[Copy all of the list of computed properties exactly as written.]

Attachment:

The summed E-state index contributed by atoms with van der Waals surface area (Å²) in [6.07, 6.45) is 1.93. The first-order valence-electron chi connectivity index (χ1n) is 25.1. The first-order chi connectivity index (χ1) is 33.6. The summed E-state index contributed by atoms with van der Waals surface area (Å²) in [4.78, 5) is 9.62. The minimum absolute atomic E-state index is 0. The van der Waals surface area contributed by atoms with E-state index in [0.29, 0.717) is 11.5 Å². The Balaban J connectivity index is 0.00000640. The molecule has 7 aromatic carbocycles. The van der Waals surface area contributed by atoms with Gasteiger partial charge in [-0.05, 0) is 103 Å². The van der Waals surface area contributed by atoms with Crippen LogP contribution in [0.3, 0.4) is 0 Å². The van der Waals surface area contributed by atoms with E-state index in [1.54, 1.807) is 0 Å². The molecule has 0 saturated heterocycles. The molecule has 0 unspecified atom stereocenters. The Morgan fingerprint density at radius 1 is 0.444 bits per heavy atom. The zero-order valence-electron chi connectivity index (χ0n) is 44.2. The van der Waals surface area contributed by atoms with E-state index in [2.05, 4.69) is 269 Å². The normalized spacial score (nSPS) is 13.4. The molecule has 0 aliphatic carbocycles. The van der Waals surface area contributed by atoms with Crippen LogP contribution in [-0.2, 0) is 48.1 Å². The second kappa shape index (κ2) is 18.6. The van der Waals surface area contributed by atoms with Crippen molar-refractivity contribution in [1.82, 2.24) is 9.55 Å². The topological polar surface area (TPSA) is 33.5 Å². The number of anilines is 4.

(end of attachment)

The summed E-state index contributed by atoms with van der Waals surface area (Å²) in [6.07, 6.45) is 1.93. The first-order valence-electron chi connectivity index (χ1n) is 25.1. The first-order chi connectivity index (χ1) is 33.6. The summed E-state index contributed by atoms with van der Waals surface area (Å²) in [4.78, 5) is 9.62. The minimum absolute atomic E-state index is 0. The van der Waals surface area contributed by atoms with E-state index in [0.29, 0.717) is 11.5 Å². The Balaban J connectivity index is 0.00000640. The molecule has 7 aromatic carbocycles. The van der Waals surface area contributed by atoms with Gasteiger partial charge in [-0.05, 0) is 103 Å². The van der Waals surface area contributed by atoms with Crippen LogP contribution in [0.3, 0.4) is 0 Å². The van der Waals surface area contributed by atoms with E-state index in [1.54, 1.807) is 0 Å². The molecule has 0 saturated heterocycles. The molecule has 0 unspecified atom stereocenters. The Morgan fingerprint density at radius 1 is 0.444 bits per heavy atom. The zero-order valence-electron chi connectivity index (χ0n) is 44.2. The van der Waals surface area contributed by atoms with E-state index in [2.05, 4.69) is 269 Å². The normalized spacial score (nSPS) is 13.4. The molecule has 0 aliphatic carbocycles. The van der Waals surface area contributed by atoms with Crippen LogP contribution in [-0.2, 0) is 48.1 Å². The second kappa shape index (κ2) is 18.6. The van der Waals surface area contributed by atoms with Crippen molar-refractivity contribution in [1.82, 2.24) is 9.55 Å². The topological polar surface area (TPSA) is 33.5 Å². The number of anilines is 4.